“The opportunity to be with other professional women really made a positive impact on my life,” Tekell said. “It influenced a lot of the choices I’ve made.” 

Tekell said finding a way to get involved in Waco is important and is not only rewarding but helps build up the community. 

“There’s a lot of opportunities to find something you’re really interested in and there’s no better way to meet people,” Tekell said. “I do know it makes living here much more fulfilling when you get to know the people who shape what kind of community we have.” 

Whenever she isn’t volunteering or working in her community, Tekell said she most enjoys riding her bicycle in Cameron Park on the mountain bike trails almost every weekend. 

“I ride my bike a lot. I have four bikes,” Tekell said. “Lately I’ve been gravel biking up in Clifton. There’s a lot of beautiful country there, a lot of wildlife, no cars. That’s my favorite thing to do.” 

After Tekell studied law at Baylor University, she decided to stay in Waco and has now lived here for 37 years. Waco is a very unique place to live, full of friendly and welcoming people, Tekell said. 

“My experience at the law school was the most influential,” Tekell said. “I think it does a really good job emphasizing the importance of leadership in the community and public service.”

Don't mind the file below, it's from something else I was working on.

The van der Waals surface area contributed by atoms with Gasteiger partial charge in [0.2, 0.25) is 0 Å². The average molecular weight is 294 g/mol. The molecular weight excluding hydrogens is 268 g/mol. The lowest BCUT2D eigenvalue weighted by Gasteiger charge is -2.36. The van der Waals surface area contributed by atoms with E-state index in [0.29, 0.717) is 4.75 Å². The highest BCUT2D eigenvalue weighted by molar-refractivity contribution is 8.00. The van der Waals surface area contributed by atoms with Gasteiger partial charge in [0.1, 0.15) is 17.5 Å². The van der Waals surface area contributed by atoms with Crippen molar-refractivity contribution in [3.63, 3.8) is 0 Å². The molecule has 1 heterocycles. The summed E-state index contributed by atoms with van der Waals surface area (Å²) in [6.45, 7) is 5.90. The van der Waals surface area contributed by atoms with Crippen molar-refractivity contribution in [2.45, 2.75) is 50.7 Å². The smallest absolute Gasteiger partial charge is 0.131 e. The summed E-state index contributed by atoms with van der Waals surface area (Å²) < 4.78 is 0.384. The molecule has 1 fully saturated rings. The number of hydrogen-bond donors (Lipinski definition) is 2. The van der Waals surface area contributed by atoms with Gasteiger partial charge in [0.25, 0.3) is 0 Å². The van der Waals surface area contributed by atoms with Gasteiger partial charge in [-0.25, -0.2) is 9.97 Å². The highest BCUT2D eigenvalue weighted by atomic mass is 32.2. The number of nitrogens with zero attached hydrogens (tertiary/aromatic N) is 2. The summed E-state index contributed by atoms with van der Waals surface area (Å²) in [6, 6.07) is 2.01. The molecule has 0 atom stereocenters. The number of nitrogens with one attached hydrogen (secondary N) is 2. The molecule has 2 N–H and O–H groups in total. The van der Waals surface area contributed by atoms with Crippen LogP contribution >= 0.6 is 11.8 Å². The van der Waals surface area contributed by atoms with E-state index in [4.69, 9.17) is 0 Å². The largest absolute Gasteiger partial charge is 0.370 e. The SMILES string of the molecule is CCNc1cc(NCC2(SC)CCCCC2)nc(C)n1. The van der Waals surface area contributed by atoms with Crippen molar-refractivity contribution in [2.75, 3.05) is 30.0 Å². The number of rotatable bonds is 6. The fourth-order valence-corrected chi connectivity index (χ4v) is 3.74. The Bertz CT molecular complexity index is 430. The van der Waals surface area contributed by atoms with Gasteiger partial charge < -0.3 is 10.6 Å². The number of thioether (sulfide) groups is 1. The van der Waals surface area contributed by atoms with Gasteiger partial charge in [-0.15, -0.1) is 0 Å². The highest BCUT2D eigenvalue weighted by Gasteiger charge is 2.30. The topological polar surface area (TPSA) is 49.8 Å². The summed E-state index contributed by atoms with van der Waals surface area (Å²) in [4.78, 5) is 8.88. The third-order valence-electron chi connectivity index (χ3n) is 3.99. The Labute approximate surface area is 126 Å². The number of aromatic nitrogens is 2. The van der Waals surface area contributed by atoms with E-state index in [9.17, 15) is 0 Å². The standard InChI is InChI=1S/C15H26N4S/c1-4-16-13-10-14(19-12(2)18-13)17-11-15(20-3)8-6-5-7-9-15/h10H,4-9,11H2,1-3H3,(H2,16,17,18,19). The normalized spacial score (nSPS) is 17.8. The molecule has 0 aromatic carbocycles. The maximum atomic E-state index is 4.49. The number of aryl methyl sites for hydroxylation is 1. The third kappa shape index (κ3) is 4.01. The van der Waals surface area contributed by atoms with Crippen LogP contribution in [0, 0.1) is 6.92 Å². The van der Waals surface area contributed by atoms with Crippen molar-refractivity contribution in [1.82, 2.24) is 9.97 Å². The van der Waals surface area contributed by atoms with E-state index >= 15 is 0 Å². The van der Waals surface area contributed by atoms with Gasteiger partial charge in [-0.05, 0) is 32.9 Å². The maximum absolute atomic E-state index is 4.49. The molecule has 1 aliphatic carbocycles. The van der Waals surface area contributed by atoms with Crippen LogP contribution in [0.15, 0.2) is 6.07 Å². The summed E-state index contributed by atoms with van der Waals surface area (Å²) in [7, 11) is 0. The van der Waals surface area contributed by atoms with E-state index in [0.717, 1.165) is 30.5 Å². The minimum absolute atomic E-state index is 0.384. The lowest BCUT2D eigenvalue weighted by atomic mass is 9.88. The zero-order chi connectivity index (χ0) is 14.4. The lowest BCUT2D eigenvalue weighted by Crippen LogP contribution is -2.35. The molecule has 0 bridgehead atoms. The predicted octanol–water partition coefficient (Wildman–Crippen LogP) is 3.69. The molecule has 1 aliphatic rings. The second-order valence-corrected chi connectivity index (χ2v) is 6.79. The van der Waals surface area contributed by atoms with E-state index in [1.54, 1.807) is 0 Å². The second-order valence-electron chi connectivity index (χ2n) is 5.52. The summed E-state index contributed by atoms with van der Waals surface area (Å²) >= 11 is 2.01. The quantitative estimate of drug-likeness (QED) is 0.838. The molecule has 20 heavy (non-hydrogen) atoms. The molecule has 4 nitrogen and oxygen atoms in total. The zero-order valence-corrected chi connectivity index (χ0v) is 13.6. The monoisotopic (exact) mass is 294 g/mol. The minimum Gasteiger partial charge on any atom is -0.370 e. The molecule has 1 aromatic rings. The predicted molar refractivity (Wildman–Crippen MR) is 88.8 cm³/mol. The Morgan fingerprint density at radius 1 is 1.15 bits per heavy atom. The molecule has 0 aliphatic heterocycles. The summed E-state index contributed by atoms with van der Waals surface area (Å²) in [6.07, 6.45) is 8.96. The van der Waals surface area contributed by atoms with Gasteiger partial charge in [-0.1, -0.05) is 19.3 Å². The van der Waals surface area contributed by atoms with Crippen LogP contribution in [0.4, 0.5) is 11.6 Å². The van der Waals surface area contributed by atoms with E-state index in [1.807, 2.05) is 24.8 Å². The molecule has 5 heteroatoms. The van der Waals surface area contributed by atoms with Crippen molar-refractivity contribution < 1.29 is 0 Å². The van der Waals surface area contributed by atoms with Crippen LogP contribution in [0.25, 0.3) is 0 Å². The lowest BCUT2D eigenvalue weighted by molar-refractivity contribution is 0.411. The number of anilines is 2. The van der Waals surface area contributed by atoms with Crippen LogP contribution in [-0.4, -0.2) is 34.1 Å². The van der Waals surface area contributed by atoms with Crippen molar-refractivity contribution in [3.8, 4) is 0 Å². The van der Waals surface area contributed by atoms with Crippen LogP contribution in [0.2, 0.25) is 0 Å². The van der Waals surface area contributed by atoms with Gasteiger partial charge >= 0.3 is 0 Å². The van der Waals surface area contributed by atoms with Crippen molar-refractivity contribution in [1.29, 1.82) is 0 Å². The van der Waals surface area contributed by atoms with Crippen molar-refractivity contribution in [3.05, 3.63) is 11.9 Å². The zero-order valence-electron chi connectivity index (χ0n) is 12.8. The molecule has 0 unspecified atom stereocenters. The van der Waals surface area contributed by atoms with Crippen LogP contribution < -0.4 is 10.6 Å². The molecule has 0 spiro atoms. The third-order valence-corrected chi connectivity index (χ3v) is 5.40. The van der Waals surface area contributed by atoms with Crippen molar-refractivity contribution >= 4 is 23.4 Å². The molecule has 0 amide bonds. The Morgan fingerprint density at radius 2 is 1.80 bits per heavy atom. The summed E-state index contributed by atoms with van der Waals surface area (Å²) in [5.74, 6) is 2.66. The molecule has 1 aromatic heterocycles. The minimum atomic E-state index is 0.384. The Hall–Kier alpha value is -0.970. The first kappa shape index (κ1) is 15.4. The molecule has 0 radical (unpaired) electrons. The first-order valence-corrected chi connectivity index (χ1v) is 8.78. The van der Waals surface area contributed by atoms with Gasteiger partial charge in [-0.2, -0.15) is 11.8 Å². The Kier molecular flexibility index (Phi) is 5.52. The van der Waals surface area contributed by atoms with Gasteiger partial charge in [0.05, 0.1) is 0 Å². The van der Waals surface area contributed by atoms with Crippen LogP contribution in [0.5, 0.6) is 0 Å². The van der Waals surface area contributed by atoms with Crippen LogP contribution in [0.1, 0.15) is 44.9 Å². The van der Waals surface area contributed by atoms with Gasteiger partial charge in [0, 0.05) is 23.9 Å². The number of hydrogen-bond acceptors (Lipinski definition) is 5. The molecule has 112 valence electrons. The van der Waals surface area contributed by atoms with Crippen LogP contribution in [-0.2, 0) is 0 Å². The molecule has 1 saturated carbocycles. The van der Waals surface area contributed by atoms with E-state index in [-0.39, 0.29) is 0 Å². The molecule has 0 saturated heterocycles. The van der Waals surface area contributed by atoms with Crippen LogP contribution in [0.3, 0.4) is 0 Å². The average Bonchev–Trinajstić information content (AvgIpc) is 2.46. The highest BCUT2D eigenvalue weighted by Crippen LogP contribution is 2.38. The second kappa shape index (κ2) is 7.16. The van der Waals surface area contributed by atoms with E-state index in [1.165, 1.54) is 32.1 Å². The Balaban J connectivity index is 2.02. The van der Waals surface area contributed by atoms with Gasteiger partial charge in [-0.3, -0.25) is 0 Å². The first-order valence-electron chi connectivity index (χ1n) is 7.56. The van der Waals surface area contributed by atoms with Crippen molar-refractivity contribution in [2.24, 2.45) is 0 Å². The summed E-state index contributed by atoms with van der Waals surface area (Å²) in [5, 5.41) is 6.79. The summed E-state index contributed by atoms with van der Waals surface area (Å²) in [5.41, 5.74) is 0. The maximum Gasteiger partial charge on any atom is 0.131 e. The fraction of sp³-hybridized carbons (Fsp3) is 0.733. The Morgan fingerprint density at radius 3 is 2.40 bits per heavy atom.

Tekell said her most memorable experience living in Waco and being on the Waco ISD Board was being invited by former president George W. Bush to mountain bike at his ranch in McLennan County in 2019. 

“The first thing he said after greeting me was ‘I just want to thank you for your service to our community,’” Tekell said. “I was very appreciative that he took the time to extend an invitation and then to express his gratitude. If not for living in Waco and serving in that capacity, I would have never gotten that opportunity.” 

Gabby Sherwood is a freshman journalism major at Baylor University from Austin.

The Act Locally Waco blog publishes posts with a connection to these aspirations for Waco. If you are interested in writing for the Act Locally Waco Blog, please email Ferrell Foster at [email protected].